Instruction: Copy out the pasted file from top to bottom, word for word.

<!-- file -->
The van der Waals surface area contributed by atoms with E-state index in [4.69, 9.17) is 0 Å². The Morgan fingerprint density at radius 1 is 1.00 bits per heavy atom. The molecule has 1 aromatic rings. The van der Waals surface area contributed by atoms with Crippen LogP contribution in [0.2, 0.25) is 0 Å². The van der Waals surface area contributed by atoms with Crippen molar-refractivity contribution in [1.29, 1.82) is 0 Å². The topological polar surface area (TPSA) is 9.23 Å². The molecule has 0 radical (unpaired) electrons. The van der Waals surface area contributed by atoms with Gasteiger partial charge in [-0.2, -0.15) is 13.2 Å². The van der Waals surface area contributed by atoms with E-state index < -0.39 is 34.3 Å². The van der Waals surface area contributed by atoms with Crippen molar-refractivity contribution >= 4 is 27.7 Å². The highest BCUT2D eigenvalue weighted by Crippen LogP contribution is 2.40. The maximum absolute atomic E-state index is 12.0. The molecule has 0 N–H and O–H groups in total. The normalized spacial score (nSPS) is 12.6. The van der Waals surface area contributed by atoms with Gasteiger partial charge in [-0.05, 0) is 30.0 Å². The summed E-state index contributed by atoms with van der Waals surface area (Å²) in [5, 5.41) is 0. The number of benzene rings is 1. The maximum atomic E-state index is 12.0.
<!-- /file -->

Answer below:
The van der Waals surface area contributed by atoms with E-state index in [4.69, 9.17) is 0 Å². The Morgan fingerprint density at radius 1 is 1.00 bits per heavy atom. The molecule has 1 aromatic rings. The van der Waals surface area contributed by atoms with Crippen LogP contribution in [0.2, 0.25) is 0 Å². The van der Waals surface area contributed by atoms with Crippen molar-refractivity contribution in [1.29, 1.82) is 0 Å². The topological polar surface area (TPSA) is 9.23 Å². The molecule has 0 radical (unpaired) electrons. The van der Waals surface area contributed by atoms with Gasteiger partial charge in [-0.2, -0.15) is 13.2 Å². The van der Waals surface area contributed by atoms with E-state index < -0.39 is 34.3 Å². The van der Waals surface area contributed by atoms with Crippen molar-refractivity contribution >= 4 is 27.7 Å². The highest BCUT2D eigenvalue weighted by Crippen LogP contribution is 2.40. The maximum absolute atomic E-state index is 12.0. The molecule has 0 N–H and O–H groups in total. The normalized spacial score (nSPS) is 12.6. The van der Waals surface area contributed by atoms with Gasteiger partial charge in [-0.05, 0) is 30.0 Å². The summed E-state index contributed by atoms with van der Waals surface area (Å²) in [5, 5.41) is 0. The number of benzene rings is 1. The maximum atomic E-state index is 12.0.